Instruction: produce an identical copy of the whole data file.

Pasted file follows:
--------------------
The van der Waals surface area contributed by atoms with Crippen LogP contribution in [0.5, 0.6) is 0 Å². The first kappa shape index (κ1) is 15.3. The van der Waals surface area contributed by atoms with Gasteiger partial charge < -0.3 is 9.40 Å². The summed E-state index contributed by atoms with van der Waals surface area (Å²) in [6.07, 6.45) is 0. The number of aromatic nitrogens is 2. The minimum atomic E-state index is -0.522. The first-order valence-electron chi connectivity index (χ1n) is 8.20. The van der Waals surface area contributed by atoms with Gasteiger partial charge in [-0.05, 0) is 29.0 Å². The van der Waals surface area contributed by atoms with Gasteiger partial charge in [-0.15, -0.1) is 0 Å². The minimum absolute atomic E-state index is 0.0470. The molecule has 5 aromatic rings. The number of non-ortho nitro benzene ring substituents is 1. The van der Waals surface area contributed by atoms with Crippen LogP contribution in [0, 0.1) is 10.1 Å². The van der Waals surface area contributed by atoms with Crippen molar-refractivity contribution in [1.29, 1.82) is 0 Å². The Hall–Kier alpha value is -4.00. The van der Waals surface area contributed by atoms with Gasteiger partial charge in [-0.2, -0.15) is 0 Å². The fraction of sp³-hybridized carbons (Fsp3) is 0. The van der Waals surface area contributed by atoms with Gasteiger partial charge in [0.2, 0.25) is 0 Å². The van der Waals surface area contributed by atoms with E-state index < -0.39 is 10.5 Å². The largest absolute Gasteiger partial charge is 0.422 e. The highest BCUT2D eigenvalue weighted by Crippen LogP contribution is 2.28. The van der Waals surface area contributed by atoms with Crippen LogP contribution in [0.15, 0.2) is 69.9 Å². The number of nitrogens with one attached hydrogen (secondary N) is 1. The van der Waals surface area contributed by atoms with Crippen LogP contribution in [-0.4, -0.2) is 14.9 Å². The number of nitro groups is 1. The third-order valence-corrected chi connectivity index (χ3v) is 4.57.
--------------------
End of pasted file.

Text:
The van der Waals surface area contributed by atoms with Crippen LogP contribution in [0.5, 0.6) is 0 Å². The first kappa shape index (κ1) is 15.3. The van der Waals surface area contributed by atoms with Gasteiger partial charge < -0.3 is 9.40 Å². The summed E-state index contributed by atoms with van der Waals surface area (Å²) in [6.07, 6.45) is 0. The number of aromatic nitrogens is 2. The minimum atomic E-state index is -0.522. The first-order valence-electron chi connectivity index (χ1n) is 8.20. The van der Waals surface area contributed by atoms with Gasteiger partial charge in [-0.05, 0) is 29.0 Å². The van der Waals surface area contributed by atoms with Gasteiger partial charge in [-0.15, -0.1) is 0 Å². The minimum absolute atomic E-state index is 0.0470. The molecule has 5 aromatic rings. The number of non-ortho nitro benzene ring substituents is 1. The van der Waals surface area contributed by atoms with Crippen LogP contribution in [0, 0.1) is 10.1 Å². The van der Waals surface area contributed by atoms with Crippen molar-refractivity contribution in [1.29, 1.82) is 0 Å². The Hall–Kier alpha value is -4.00. The van der Waals surface area contributed by atoms with Gasteiger partial charge in [-0.2, -0.15) is 0 Å². The fraction of sp³-hybridized carbons (Fsp3) is 0. The van der Waals surface area contributed by atoms with Gasteiger partial charge in [0.2, 0.25) is 0 Å². The van der Waals surface area contributed by atoms with E-state index < -0.39 is 10.5 Å². The largest absolute Gasteiger partial charge is 0.422 e. The highest BCUT2D eigenvalue weighted by Crippen LogP contribution is 2.28. The van der Waals surface area contributed by atoms with Crippen LogP contribution in [0.15, 0.2) is 69.9 Å². The number of nitrogens with one attached hydrogen (secondary N) is 1. The van der Waals surface area contributed by atoms with Crippen LogP contribution in [-0.4, -0.2) is 14.9 Å². The number of nitro groups is 1. The third-order valence-corrected chi connectivity index (χ3v) is 4.57.